first_imgThere’s only one week left to enter the 2017 Christmas Stars competition – the ideal way to make your products stand out in the festive crowd.Any professional baker or bakery retailer can enter their products in the awards for the chance to be crowned a British Baker Christmas Star across six different categories, and use a Winner or Highly Recommended logo on all marketing material and on packs.Whether you have one shop or hundreds, if you supply the supermarkets or have your own independent shop, winning a Christmas Star award will be a seal of approval for you and your business.A panel of industry experts, including bakers, nutritionists, product developers and food critics judge and score the products ‘blind’, with judges unaware of the manufacturer/retailer. Products are scored on key criteria, including appearance, taste, aroma and value for money.The six Christmas Star categories are:Christmas CakeTo include, cake bars, festive cakes & puddings, and stollen.Christmas cake – must be no larger than 12 inches in diameter. It must contain a mix of dried fruit and almonds and can be decorated in any way.Cake bar – Can be a bar that is sold individually or in a multi-pack. Can include any ingredient but must have a festive feel or packaging. Can be a traybake.Festive cake or pudding – (but not a traditional Christmas pudding) of any size and featuring any ingredients or baking technique. However, the product must only be available for sale over the festive period.Stollen – This yeasted cake must contain almonds and a mix of dried fruit. It can be of any size or shape.Christmas puddingsMust be no larger than seven inches in diameter. It must contain a mix of dried fruit and some kind of alcoholic beverage, and can be decorated in any way.Festive biscuits (sweet & savoury) including gingerbreadAny of the bakery products below can be entered into this category:Christmas biscuit selection – must include at least 12 biscuits and have a combination of chocolate and plain. It must be sold as a selection especially for Christmas.Savoury biscuit – can include biscuits all of the same type or a varied selection.Christmas gingerbread – can be an individual gingerbread or a pack of no more than 12. Gingerbread can be decorated in any way.Festive bread including panettoneFestive bread – can be any type of bread (white, brown, wholemeal, sourdough, rye, etc) but must only be available for sale over the Christmas period. Up to 800g in weight.Panettone – this sweet Italian bread must include vanilla, citrus and candied fruit. It can be of any size or shape.Mince piesEntries must consist of six mince pies that contain mincemeat. Entrants can use any kind of pastry and the pies can be of any shape or size.Free-from Christmas bakeryThis can be any festive-themed product that fits into one of the above categories but must be free from at least one major allergen, in compliance with food labelling regulations. Follow the above category criteria, dependent on the product you are entering (ie – an entry of free-from mince pies must consist of six pies).The British Baker Christmas Stars winners will be announced in a web broadcast on Wednesday 11 October at 3pm – in time for you to ramp up your Christmas marketing activity!Entry fees are £99 per product for small/medium bakery businesses; and £299 per product for large bakery businesses.How to enter: Our online process makes entering the British Baker Christmas Stars quick and easy. The deadline for entries is 18 September 2017 – enter now at www.bakerychristmasstars.co.uk.last_img read more

first_img“In the Swiss market, there are a lot of asset managers that have had sustainable investments in place for decades”Sabine Döbeli, CEO of the Swiss Sustainable Finance (SSF) association“In the Swiss market, there are a lot of asset managers that have had sustainable investments in place for decades. They are well in [a] position to prepare the kind of offer that institutional asset owners need,” the CEO said, adding that on the other hand most pension funds are now working to define sustainable policies.Döbeli believes the Swiss market is prepared to continue to embrace sustainability as a mainstream approach for investments, although a number of asset managers are still at the start of the journey.“For this reason, we teamed up with SFAMA, the Swiss Funds and Asset Management Association, to develop recommendations on sustainable asset management that will be published next week. The guidelines encourage all mainstream asset managers to adopt sustainable investment strategies,” she added.The COVID-19 pandemic has sparked a debate on whether to stress social or environmental issues with regards to ESG policies.The Swiss Sustainable Finance association expects a shift towards social topics.“Clearly, climate change is a key challenge for our society and therefore has to be at the top of the agenda, but I also see that the crisis made people realize that it is important to take social factors into account, and I’m sure these topics will move up on both the political agenda and the one of investors,” Döbeli said.“Good governance is an important starting point to build sustainable strategies and “as an investor, you have to take E, S and G into account,” she concluded.To read the digital edition of IPE’s latest magazine click here. Overall, last year the volume of sustainable investments increased by 62% to CHF1.2trn. The figure covers sustainable investment funds (+147%), sustainable mandates (+195%) and sustainable assets of asset owners (+6 %).“What these figures really represent is a form of mainstreaming of sustainable investments. These kind of growth rates are only possible because an increasing number of asset managers and institutional asset owners are applying sustainability approaches to their broad assets,” Döbeli said.For the future, the study noted that asset owners and asset managers expect continued growth for sustainable investments with key drivers being the demand from institutional and private investors, legislative framework, political pressure, and pressure from the boards.“Our goal is to have 100% sustainable investments in a few years’ time. I don’t think there is a limit to this kind of growth, because in our view it does make sense to apply sustainability approaches in all asset classes and segments, of course in different forms depending on the asset class,” the CEO added.Equity investments rose by CHF194.4bn last year to CHF311.9bn – the largest shift recorded – among asset classes for sustainable investments, followed by corporate bonds with CHF208.9bn and sovereign bonds reaching CHF168.6bn.The report underlined that growth in equity investments can mainly be ascribed to asset managers increasingly considering ESG factors for funds that have large positions in equity and corporate bonds. Swiss investors are increasingly assessing the positive social and environmental impacts of investments in the real economy, Sabine Döbeli, chief executive officer of the Swiss Sustainable Finance (SSF) association, told IPE.“We have seen an interesting development in the past year with impact and outcome oriented approaches moving up on the list,” she said, commenting on the Sustainable Investment Market Study that SSF recently published with the Center for Sustainable Finance and Private Wealth (CSP) at the University of Zurich.According to the study, environmental, social and governance (ESG) engagement, ESG voting and impact investment recorded the highest growth rate among the different investment approaches in 2019, with the latest of the three up 209%.Institutional investors dominate the Swiss market of sustainable investment with a share of 79%, or CHF917.4bn (€850bn), but the private segment rose by 185% to CHF245.8bn.last_img read more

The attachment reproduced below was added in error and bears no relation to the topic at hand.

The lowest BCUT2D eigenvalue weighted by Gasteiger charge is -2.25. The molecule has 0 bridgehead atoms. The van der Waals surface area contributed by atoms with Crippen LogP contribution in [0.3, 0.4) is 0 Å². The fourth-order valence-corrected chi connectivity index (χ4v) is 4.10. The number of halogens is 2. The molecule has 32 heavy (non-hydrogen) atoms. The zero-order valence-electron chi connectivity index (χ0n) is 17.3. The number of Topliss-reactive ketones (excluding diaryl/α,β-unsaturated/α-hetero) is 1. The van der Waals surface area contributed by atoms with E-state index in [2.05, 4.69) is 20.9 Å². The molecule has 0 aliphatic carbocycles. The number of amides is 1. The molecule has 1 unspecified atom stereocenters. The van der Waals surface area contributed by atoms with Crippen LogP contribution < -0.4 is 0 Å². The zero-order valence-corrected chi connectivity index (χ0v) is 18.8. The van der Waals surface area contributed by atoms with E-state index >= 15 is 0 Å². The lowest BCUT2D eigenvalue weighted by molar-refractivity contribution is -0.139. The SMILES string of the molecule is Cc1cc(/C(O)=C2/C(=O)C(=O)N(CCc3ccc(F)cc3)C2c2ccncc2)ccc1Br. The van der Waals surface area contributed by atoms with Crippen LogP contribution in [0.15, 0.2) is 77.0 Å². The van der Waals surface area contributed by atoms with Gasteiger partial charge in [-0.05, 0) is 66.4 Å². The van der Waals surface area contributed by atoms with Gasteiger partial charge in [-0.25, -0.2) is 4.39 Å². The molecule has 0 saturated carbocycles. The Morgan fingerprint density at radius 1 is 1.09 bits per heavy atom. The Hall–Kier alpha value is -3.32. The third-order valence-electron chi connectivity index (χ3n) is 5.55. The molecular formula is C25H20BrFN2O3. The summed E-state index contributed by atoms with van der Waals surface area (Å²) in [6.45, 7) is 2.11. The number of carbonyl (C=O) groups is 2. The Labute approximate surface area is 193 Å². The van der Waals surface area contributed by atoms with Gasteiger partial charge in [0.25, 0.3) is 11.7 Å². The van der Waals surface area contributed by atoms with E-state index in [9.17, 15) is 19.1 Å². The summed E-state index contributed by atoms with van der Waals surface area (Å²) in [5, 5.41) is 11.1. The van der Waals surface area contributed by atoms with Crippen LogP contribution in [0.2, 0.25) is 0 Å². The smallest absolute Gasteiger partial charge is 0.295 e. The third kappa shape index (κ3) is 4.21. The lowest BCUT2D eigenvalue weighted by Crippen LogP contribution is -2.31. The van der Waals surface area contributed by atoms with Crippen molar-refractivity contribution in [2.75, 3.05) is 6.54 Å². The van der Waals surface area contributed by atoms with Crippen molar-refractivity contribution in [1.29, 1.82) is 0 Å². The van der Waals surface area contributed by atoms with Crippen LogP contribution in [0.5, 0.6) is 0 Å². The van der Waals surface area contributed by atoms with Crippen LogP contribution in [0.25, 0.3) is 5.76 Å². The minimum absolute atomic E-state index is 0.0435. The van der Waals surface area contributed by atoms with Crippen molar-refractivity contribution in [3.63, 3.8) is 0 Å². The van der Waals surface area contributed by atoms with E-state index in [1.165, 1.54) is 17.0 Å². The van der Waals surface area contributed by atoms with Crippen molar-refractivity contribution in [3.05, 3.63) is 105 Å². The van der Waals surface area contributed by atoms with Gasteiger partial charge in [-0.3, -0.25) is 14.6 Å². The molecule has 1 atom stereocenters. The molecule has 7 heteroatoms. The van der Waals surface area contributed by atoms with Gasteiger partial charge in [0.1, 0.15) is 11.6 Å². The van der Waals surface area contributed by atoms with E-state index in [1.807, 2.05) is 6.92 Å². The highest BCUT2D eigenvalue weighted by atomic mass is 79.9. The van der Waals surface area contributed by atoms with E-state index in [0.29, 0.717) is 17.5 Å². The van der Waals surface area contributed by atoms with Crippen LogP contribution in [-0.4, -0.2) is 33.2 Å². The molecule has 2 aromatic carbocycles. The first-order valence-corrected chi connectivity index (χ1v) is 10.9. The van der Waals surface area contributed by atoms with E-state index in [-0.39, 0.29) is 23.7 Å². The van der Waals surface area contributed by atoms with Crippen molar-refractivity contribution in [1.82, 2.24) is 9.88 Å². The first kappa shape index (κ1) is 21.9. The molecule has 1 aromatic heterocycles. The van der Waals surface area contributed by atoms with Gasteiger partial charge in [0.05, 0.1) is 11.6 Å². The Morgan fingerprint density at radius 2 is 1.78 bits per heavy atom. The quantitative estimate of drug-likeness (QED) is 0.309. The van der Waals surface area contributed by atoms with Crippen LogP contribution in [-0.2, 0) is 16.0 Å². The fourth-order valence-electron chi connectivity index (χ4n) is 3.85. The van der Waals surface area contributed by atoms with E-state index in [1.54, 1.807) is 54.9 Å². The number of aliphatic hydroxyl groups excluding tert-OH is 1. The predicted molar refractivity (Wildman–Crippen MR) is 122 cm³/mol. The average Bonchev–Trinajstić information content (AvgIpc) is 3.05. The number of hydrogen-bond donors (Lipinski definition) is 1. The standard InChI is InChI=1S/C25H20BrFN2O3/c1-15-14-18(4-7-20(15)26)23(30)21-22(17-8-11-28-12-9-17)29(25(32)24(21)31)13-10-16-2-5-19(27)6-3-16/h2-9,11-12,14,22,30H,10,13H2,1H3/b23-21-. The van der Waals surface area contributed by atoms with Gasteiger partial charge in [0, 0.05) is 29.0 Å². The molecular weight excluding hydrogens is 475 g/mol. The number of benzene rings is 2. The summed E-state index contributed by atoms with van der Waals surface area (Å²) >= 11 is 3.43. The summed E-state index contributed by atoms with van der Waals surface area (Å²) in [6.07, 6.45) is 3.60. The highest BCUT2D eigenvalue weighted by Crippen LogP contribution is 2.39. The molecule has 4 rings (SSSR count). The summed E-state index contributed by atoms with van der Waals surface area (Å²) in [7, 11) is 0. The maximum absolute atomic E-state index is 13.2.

first_img0Shares0000Bandari FC forward William Wadri (centre) celebrates his goal against Simba SC during the semi finals of the SportPesa Super Cup on January 25, 2019.NAIROBI, Kenya, Jan 26 – Forward William Wadri has been twice voted as man of the match at the SportPesa Cup here in Dar es Salaam, his scintillating displays and two goals off set-pieces playing a vital role in seeing Bandari qualify for the final in their debut.The Ugandan who joined the dockers at the start of last season from Ugandan side Maroons hopes that he can maintain the magic as Bandari faces Kariobangi Sharks in Sunday afternoon’s final at the National Stadium. “I think that puts me under some little pressure because I have to work hard and show that it has not been a fluke. I have to maintain the hard work and probably do more. It has not been easy the past two games, but getting man of the match for both matches has really motivated me,” Wadri noted.Head coach Bernard Mwalala has also praised the influence of the dreadlocked-silent assasint noting he has been at the centre of Bandari’s attack in the tournament.“I think he has done really well over those two games and getting man of the match in all is not a fluke. It shows that he has that class and I am really happy with how he has performed so far. Not only him but the whole team as well,” Mwalala said.Bandari FC forward William Wadri (centre) vies for the ball with Simba SC’s Nicholas Gyan and Haruna Niyonzima during the semi finals of the SportPesa Super Cup on January 25, 2019.The 24-year old has played for Proline, Kampala City Council and Vipers in the Ugandan top tier before moving on loan to police in the 2016/2017 season then to Maroons and finally to Bandari.Last season he bagged nine goals in his debut year in Kenya’s top tier and this season after eight games, he has scored twice.But, biggest on his mind right now is clinching the Sportpesa Cup title and earning the right to play Everton FC in a friendly match next July.“It will be a tough game because these are two teams familiar with each other. Everyone wants it and it will take some hard work and determination to be the ultimate winners. We believe in ourselves as a team and hopefully we win the trophy,” Wadri noted.Bandari FC goalkeeper Faruk Shikhalo celebrates after Wilberforce Lugogo’s goal during their SportPesa Cup semi-final match against Tanzania’s Simba SC at the National Stadium in Dar es Salaam on January 25, 2019. PHOTO/Timothy OlobuluHis sentiments are echoed by keeper Faruk Shikhalo who has also played a starring role for the side in their quest for the title and especially their win over Simba on Friday evening.Shikhalo has called on his teammates to draw in their last straws of effort and ensure the Cup takes the shorter roite from Dar es Salaam, straight to Mombasa.“It will be very tough. Good thing is that the trophy is going back to Kenya and that is good, But we want to win it. The players have that belief because we have come from so far and wi think it is possible,” the shot stopper further stated.Bandari upset the form books when they beat home side and pre-tournament favorites Simba with a 2-1 scoreline in a scintillating final on Friday and head coach Bernard Mwalala pointed the performance to growing belief within the group of players.Mwalala now hopes his boys can carry that same belief to the final.Bandari FC head coach Bernard Mwalala during a training session at the Uhuru Stadium in Dar es Salaam on January 25, 2018. PHOTO/Timothy Olobulu“We executed our tactic well not to allow Simba play and everything worked out to our plan. We pressed high and attacked and that made us score twice after going down by a goal,”“The players knew that this was their chance to show the continent that they are worth it, and earn a chance to play Everton. The mental preparedness was great and they fought so hard. They took this as their last chance. It will be a tough final but we are ready for it,” the tactician further noted.Bandari will have beautiful memories of their last meeting with Sharks and will hope that this will be a recurrence of the same. The dockers won 3-0 at their Mbaraki Sports Complex when these two sides last met in July last year.Prior to that, Sharks had won all their previous top flight meetings 1-0.0Shares0000(Visited 3 times, 1 visits today)last_img read more